During past years, there have been a substantial number of Contamination Control Plans (CCPs), which have been developed for a wide variety of space missions. These plans contain useful and generally applicable information for many current and future instrument and spacecraft missions. Often, the information contained within these CCPs is essentially lost after the mission and contamination control engineers are left to develop entirely new CCPs for each new spacecraft or instrument project. A new CCP database system, sponsored by NASA Goddard Space Flight Center (GSFC) and Swales Aerospace, is under development and is designed to encapsulate and categorize past Contamination Control Plans, in an extensive, methodically-searchable, database tool. Users will be able to compare and contrast various past CCPs, extract pertinent information, then apply this data to any new mission or project. This tool is not only useful as a baseline database for quicker development of new CCPs, but can also be used as a teaching tool for new contamination control engineers.
The Hubble Space Telescope (HST) has been designed to accommodate changeout and/or repair of many of the primary instruments and subsystem components, in an effort to prolong the useful life of this orbiting observatory. In order to achieve the science goals established for this observatory, many HST instruments must operate in regimes that are greatly influenced by the presence of on-orbit propagated contaminants. To insure that the required performance of each instrument is not compromised due to these contaminant effects, great efforts have been made to minimize the level of on-orbit contamination. These efforts include careful material selection, performing extensive pre-flight vacuum bakeouts of parts and assemblies, assuring instrument assembly is carried out in strict cleanroom environments, performing precision cleaning of various parts, and most recently, the incorporation of a relatively new technology -- molecular adsorbers -- into the basic design of future replacement instruments. Molecular adsorbers were included as part of the wide field/planetary camera 2 (WFPC-2) instrument, which was integrated into the HST during the servicing mission 1 (SM1) in 1993. It is generally recognized that these adsorbers aided in the reductio of on-orbit contamination levels for the WFPC-2 instrument. This technology is now being implemented as part of the basic design for several new instruments being readied for the servicing mission 2 (SM2), scheduled for early 1997. An overview of the concept, design, applications, and to-date testing and predicted benefits associated with the molecular adsorbers within these new HST instruments are presented and discussed in this paper.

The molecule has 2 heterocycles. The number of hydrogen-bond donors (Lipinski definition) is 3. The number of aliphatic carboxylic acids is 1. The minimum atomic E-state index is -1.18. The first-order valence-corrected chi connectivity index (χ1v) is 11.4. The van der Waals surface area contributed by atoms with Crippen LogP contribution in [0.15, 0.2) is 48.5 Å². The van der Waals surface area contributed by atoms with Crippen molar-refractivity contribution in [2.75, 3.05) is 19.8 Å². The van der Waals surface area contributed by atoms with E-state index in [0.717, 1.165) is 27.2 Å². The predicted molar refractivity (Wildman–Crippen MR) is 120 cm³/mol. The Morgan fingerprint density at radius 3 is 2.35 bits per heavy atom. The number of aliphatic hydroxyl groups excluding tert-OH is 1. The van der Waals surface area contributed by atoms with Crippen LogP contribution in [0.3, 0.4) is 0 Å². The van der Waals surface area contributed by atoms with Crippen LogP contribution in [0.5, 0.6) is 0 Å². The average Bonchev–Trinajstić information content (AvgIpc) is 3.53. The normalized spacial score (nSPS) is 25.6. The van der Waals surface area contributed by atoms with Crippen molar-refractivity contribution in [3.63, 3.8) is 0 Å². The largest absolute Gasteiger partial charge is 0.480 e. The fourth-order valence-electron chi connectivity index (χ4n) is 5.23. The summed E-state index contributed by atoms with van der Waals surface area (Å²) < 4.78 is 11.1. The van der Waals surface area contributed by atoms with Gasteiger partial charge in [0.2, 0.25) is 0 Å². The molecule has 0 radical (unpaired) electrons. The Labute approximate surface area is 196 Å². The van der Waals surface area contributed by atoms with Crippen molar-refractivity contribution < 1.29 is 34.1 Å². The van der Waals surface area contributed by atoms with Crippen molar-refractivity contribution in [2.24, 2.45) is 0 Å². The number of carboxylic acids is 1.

The Cosmic Background Explorer (COBE) was recently launched and is now acquiring spectacular science data on the cosmic structure of the universe. The instruments developed to obtain this science data are extremely sensitive to contamination. The task of the project scientists and the contamination engineers was to develop specific contamination requirements which were linked to the mission science objectives. A description of the mission the instruments the science goals the derivation of the subsequent contamination requirements an overview of the contamination control program and a brief summary of contamination program results will be presented. The COBE Project was initiated to answer basic questions concerning the formation of the universe: What was the primeval explosion that started the expanding universe? What made it uniform on such a gigantic scale? What started the formation of galaxies? What caused them to be arranged in giant clusters of galaxies? Is there a center or an edge of the universe?'' The answers to many of these ambitious questions are now being obtained by the scientific instruments on board COBE: the Diffuse Infrared Background Experiment (DIRBE) the Far Infrared Absolute Spectrophotometer (FIRAS) and the Differential Microwave Radiometers (DMRs). The DIRBE is a cryogenically cooled instrument with a primary mirror highly sensitive to particulate scattering. The FIRAS is a cryogenically cooled spectrophotometer with a sky horn also intolerant of particulate scattering. The DMRs are radiometers that have antennae with narrow throats which can become obscured due to the presence of particles. The cryogenic cooling of the DIRBE and FIRAS led to the need for relatively strict molecular requirements and the scattering and obscuration issues led to the need for extremely rigid particulate requirements. Analytical studies and testing results were used to quantify cleanliness levels that would allow for the achievement of the mission objectives. 1. THE MISSION The COBE shown in Figure 1 is a 19 foot long 13 foot diameter spacecraft weighing 5000 pounds. The spacecraft was launched in November 1989 into a near polar circular orbit 559miles above the Earth''s surface. To achieve this orbit COBE was launched on a Delta rocket from the Vandenburg Air Force Base. The COBE''s spin axis was oriented 94 away from the sun and was directed outward from Earth. To shield the instruments from the earth sun and moon''s light COBE carried a sunshade. Each instrument in the three instrument complement works in unison as will be briefly described in the following sections. 16 / SPIE Vol. 1329 Optical System Contamination: Effects Measurement Control 11(1990)